Posted Oct 25, 2017 12:42
    My sentiment is that disclaimers are useless. That sentiment is predicated by the fact that they are not enforceable and, even citing statutes, doesn't mean that special or legal rights are conferred. I also feel hard-pressed to identify specific benefits unless your capturing what actions are taken on each email (e.g. forwards, reads, etc).

    In our shop, we have a compliance footer ONLY for folks engaged in legal work where there's an ethical consideration and the compliance footer only serves the same way that dotting an "i" or crossing a "t" works: to create clarity. In our compliance footer we suggest that any question about the content of the email or footer be sent to a compliance alias. In numerous years, I think we only got one message there...asking if they were on an email list. 

    An other aspect of the compliance footer is usability. In our scenario, using GSuite, we only have the compliance footer turned on for certain units AND only for outgoing/external email. When these footers are turned on by default, and are long, the recipient of the email is disinclined to read the full email attentively. I read that once folks glance at long-text, e.g. the message including footer, they're many times "turned off".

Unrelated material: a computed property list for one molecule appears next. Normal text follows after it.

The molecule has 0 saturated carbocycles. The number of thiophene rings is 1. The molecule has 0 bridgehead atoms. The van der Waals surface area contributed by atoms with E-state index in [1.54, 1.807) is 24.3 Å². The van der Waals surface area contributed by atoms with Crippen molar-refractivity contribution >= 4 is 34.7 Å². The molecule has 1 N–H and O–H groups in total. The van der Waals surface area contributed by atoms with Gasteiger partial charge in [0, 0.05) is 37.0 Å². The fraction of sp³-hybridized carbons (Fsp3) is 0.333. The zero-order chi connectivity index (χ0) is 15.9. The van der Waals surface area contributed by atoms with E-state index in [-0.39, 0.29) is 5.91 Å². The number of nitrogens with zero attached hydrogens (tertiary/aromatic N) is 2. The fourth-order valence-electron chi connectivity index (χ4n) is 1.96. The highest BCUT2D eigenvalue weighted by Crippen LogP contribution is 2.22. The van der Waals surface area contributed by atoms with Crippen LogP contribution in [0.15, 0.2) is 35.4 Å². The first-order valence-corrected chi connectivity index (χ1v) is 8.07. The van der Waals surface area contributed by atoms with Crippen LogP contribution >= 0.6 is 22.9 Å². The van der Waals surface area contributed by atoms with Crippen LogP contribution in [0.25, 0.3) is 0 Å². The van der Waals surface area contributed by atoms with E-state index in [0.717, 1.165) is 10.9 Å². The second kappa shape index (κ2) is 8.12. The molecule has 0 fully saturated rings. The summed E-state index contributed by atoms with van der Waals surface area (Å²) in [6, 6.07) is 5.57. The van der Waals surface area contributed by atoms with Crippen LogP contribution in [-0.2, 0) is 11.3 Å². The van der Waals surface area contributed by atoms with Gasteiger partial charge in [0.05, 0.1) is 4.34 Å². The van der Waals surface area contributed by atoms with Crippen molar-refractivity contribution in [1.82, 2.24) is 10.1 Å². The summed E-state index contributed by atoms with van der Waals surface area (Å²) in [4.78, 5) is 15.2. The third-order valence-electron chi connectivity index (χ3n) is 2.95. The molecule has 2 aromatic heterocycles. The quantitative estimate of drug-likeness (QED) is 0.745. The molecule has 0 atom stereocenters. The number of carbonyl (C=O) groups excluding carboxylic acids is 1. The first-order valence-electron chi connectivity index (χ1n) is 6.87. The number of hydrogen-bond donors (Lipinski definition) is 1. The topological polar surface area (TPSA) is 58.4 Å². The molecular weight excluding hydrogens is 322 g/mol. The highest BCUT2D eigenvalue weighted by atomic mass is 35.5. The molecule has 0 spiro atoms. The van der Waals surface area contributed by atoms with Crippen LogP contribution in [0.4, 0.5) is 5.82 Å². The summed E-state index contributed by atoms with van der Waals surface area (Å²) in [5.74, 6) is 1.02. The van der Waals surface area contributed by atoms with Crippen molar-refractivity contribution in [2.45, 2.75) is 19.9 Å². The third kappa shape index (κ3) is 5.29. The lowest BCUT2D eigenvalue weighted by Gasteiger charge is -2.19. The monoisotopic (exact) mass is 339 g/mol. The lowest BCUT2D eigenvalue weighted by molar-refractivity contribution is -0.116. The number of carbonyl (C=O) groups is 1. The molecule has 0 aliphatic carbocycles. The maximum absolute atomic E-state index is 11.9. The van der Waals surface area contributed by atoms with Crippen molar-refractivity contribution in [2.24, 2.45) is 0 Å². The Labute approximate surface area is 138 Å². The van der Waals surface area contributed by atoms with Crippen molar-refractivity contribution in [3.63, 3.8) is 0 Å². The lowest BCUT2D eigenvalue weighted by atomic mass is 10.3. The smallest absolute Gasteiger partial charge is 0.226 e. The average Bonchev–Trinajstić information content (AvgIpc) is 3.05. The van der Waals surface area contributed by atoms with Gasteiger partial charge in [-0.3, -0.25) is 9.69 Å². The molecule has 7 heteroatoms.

Finally, there's no "best practice" in this area because each shop will do what works for their needs (a place like Kaiser HMO requires patient correspondence happen through their web portal). There might be better practices but those would be based on/in your functional and statutory requirements. I'd start this exercise with, "who's asking for it and what is it they really want" inquiry.

    Best of luck.
    --ken
    ps: there's also an irony when folks are trying to share an event/information and their email footer tells you not to forward or share the content of the email.
    Ken Montenegro, JD
    Information Technology Director
    Asian Americans Advancing Justice | Los Angeles

    1145 Wilshire Blvd. Los Angeles, CA 90017
    T: (213) 977-7500 (213) 241-0219
    C: (323) 545-4904